Chapter 2 Your first Shiny app

2.1 Introduction

In this chapter, we’ll create a simple Shiny app. Along the way, you’ll learn the basic structure of a Shiny app, and how to save and run Shiny apps using the RStudio IDE. You’ll also take your first steps into reactive programming.

We’ll start by showing you the minimum boilerplate needed to get a Shiny app running, then you’ll learn how to run it, and how to stop it when you’re done. Next you’ll learn the two key components of every Shiny app: the UI (short for user interface) which defines how your app looks, and the server function which defines how you app works. Shiny uses reactive programming to automatically update app outputs when the inputs change; we’ll finish off the chapter by learning the third important component of Shiny apps: reactive expressions.

2.2 Create app directory and file

There are several ways to create a Shiny app. The simplest is to create a new directory for your app, and put a single file called app.R in it. This app.R file will be used to tell Shiny both how your app should look, and how it should behave.

(Tip: In RStudio IDE, you can easily create a new directory and app.R file in one step using File | New File | Shiny Web App.)

Open up the app.R file and make its contents look like this:

This is a complete, if trivial, Shiny app. Looking closely at the code above, our app.R does four things:

  1. Calls library(shiny) to load the shiny package.

  2. Defines the user interface (or UI for short) for our app. In this case, it’s nothing but the words “Hello, world!”.

  3. Specifies the behavior of our app by defining a server function. It’s currently empty, but we’ll be back to revisit this shortly.

  4. Runs shinyApp(ui, server) to construct a Shiny application object from the UI object and server function.

2.3 Running and stopping

Run this Shiny app in RStudio1 now by clicking the Run App button in the document toolbar, or now by pressing Ctrl+Shift+Enter. You should see a web application launch in a new window, with only the words “Hello, world!”:

This is RStudio’s Shiny app window. From here, you can click “Open in Browser” to view the app in your system default web browser, which can be helpful for testing or debugging. If you prefer to always launch straight into your system default web browser, or RStudio’s Viewer pane, you can use the Run App button’s dropdown menu to choose one of those instead:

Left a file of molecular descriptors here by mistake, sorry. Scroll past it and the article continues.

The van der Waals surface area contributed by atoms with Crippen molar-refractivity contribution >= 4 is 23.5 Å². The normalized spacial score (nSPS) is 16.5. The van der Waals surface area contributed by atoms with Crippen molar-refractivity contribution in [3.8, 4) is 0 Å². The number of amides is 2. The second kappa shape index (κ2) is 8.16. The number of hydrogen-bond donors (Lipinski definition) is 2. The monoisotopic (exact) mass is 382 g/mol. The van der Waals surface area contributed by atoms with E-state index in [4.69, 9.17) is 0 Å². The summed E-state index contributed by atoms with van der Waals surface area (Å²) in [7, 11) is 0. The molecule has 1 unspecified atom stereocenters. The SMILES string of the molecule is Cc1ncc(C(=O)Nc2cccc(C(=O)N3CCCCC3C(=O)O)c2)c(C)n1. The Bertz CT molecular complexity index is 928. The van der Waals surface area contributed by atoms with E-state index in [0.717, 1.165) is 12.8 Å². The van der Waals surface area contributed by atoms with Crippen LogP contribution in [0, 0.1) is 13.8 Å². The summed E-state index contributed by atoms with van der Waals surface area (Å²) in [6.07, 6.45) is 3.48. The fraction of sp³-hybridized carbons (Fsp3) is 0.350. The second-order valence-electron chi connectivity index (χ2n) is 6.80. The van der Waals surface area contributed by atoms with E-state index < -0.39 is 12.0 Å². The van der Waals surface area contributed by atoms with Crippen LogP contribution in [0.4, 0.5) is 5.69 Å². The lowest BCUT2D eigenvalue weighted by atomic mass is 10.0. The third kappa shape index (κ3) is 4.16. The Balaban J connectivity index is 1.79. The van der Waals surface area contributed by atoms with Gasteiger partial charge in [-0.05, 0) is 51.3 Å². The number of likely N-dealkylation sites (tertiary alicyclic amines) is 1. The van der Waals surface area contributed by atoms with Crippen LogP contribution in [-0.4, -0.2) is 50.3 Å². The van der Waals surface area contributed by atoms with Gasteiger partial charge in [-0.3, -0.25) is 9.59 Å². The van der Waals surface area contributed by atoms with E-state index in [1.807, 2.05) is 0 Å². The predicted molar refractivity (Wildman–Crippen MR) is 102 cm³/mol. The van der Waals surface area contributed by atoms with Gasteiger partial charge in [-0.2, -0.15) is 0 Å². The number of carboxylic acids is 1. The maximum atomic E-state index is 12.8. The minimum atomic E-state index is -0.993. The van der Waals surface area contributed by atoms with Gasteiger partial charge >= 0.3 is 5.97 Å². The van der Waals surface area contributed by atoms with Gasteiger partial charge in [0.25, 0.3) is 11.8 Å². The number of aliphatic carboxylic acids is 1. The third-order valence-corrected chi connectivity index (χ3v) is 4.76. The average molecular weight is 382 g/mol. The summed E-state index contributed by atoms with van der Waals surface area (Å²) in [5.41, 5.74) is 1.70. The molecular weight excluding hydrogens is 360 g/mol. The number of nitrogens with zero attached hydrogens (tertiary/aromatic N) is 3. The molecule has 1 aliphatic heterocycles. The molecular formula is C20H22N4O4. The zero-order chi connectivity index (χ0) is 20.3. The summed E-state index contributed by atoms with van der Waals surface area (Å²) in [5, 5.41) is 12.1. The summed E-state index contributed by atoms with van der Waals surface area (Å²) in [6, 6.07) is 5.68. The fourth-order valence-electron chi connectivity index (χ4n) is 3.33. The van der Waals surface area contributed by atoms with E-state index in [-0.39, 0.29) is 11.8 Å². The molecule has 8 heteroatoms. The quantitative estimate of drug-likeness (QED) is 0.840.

Before you close the app, go back to your main RStudio window and look at the R console. You’ll notice that the console says something like:

This is telling you the URL where your app can be found: 127.0.0.1 is a standard address that means “this computer” and 3827 is randomly assigned port number. You can enter that URL into any compatible2 web browser to open another copy of your app.

The second thing to notice is that R is busy: the R prompt isn’t visible, and the console toolbar displays a stop sign icon. While a Shiny app is running, it “blocks” the R console. This means that you can’t run new commands at the R console until after the Shiny app either stops of its own accord, or (much more commonly) is interrupted.

Go ahead and stop your app using any one of these options:

  • Click the stop sign icon on the R console toolbar.

  • Press the Esc key (Note: the keyboard focus must be in either the RStudio console or editor).

  • Close the Shiny app window.

  • Non-RStudio users: However you normally interrupt running R code, e.g. Ctrl+C or Esc.

2.4 Adding UI controls

Next, we’ll add some inputs and outputs to our UI so it’s not quite so minimal. Change your ui object to look like this:

This example uses four functions we haven’t seen before.

  • fluidPage() is one of several layout functions which set up the basic visual structure of the page. You’ll learn more about them in Section 3.4.

  • selectInput() is an input control, which lets the user interact with the app by providing a value. In this case, it’s a fancy select box with the title “Dataset” and lets you choose one of the built-in datasets that come with R. You’ll learn more about inputs in Section 3.2.

  • verbatimTextOutput() and tableOutput() are output controls, that tell Shiny where to put rendered output (we’ll get into the how in a moment). verbatimTextOutput() displays code and tableOutput displays tables. You’ll learn more about outputs in Section 3.3.

Layout functions, inputs, and outputs are used for different purposes, but they are fundamentally the same under the covers: they’re all just fancy ways to generate HTML, and if you call any of them outside of a Shiny app, you’ll see HTML printed out at the console. Don’t be afraid to poke around to see how these various layouts and controls work under the hood. You’ll learn more of the details in Chapter 6.

Go ahead and run the app again. You’ll now see a select box with a set of names, and very little else. We’ve defined the UI to allow the user to make a selection, but haven’t yet told Shiny how the user’s selection should be used to build the outputs.

2.5 Adding behavior

Next, we’ll bring the outputs to life by defining them in the server function.